Results from field trials in four European countries show that biobased fertilisers produced from a range of societal waste- and side-streams are almost as effective as mineral nitrogen fertilisers. This is good news for farmers, the climate and the environment.

Field trial in Denmark with ten different biobased fertilisers and mineral nitrogen references at different levels

By: Lærke Wester Larsen, Dorette Sophie Müller-Stöver and Lars Stoumann Jensen, University of Copenhagen.

The focus on biomass recycling has increased markedly in recent years. This includes the recycling of organic wastes and residues for fertiliser production. Many new biobased fertilisers have been introduced to the European market, along with a new fertiliser regulation that has come into force in the EU. The aim of this fertiliser regulation is to ensure that biobased fertilisers can enter the market with mineral fertilisers on equal terms. It will also warrant the quality of the biobased fertilisers, making them reliable and safe for the user in terms of efficiency, handling and storage. The regulation further enables certification through the CE-system – an assurance that these biobased fertilisers do not have adverse effects on the environment or contain harmful substances. The new fertiliser regulation is currently under implementation in the member states.

Fertilisation effect

In LEX4BIO project, we tested the nitrogen fertilisation effect of a range of biobased fertilisers compared to mineral nitrogen fertiliser in field trials over two years (with maize, winter- and spring cereals), at four locations in Europe. Seven commercial pelletized solid biobased fertilisers were tested at all locations. Additionally, a small number of local biobased fertilisation products (e.g. biogas digestate, food-industry byproducts or compost) were tested at single sites only.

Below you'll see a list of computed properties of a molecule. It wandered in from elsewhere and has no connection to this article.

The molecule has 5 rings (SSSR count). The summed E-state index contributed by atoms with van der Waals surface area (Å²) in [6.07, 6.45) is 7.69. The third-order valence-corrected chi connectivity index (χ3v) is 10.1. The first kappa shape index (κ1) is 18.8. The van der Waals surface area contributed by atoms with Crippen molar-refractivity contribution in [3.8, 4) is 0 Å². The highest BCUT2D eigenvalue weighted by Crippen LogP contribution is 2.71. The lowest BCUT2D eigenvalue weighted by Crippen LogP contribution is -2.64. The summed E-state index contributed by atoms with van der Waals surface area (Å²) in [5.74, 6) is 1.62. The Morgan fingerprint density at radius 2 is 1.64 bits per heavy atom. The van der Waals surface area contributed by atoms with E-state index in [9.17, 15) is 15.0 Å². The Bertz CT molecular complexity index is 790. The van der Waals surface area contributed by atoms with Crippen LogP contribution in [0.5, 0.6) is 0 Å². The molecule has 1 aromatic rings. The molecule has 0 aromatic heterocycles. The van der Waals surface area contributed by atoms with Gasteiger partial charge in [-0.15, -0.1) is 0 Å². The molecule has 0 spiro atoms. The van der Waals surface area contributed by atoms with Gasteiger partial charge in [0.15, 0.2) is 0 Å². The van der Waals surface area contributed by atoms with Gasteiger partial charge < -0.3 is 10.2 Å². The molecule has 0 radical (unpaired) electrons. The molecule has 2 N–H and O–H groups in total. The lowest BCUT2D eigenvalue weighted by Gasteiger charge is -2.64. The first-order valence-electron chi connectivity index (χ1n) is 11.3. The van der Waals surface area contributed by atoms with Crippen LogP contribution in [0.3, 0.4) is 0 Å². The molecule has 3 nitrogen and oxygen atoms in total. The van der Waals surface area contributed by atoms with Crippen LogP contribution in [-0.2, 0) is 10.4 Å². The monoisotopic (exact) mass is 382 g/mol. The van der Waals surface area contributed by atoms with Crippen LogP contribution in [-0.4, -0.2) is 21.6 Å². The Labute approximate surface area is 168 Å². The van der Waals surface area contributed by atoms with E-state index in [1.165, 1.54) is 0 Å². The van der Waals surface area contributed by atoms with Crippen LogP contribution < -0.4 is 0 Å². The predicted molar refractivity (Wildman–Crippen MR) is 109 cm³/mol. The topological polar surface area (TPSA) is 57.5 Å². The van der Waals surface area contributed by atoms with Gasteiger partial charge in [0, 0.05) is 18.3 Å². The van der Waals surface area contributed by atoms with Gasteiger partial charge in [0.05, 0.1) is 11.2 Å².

A total of 18 tested biobased fertilisers showed a relatively high average nitrogen fertiliser replacement value of 71 %. However, the fertiliser efficiency varied widely between the biobased fertilisers. Eight of them had a fertiliser replacement value above 75 %, six had fertiliser replacement values between 60 – 75 %, while only four had fertiliser replacement values below 60 %. The lowest fertiliser replacement value of only 11 % was found for a compost (BVC). Thus, the majority of the biobased fertilisers had nitrogen fertiliser efficiencies equal to or greater than most types of animal manures.

Figure: Mineral Nitrogen fertiliser replacement values of ten biobased fertilisers tested in field trials. The columns show the first-year fertilisation effect (in the crop to which they were applied) and the residual fertilisation effect in the subsequent crop. The values are means ± standard errors for all four field trials across Europe for both years, except for SDG, BVC and PCW, which were only tested in the Danish field trial. MIN is the mineral nitrogen fertiliser that was used as reference.

Table: Overview of the ten biobased fertilisers shown in the figure including their abbreviations.

AbbreviationContentTypeTotal N (%)Mineral N (% of total N)Drymatter (%)
BA6 Pelletized fermented and distilled plant wasteplant based5.61.491
PAL Pelletized fermented biochar, clay and rock flourplant based4.91991
FEK Pelletized poultry manurepoultry manure3.92090
MO13 Pelletized feather mealAnimal based141.093
ECO Pelletized feather- and blood mealAnimal based122.789
OG2 Pelletized and hydrolyzed horn meal, pig bristlesAnimal based141.094
BIO Pelletized meat- and bone meal, apatite, vinasse, poultry manure, potassium sulfateAnimal based7.43.594
SDG Biogas digestate (agriculture- and food waste)Biogas digestate0.4683.8
BVC Biogas digested and composted organic household wasteCompost1.68.156
PCW Potato cell waterplant based1.51634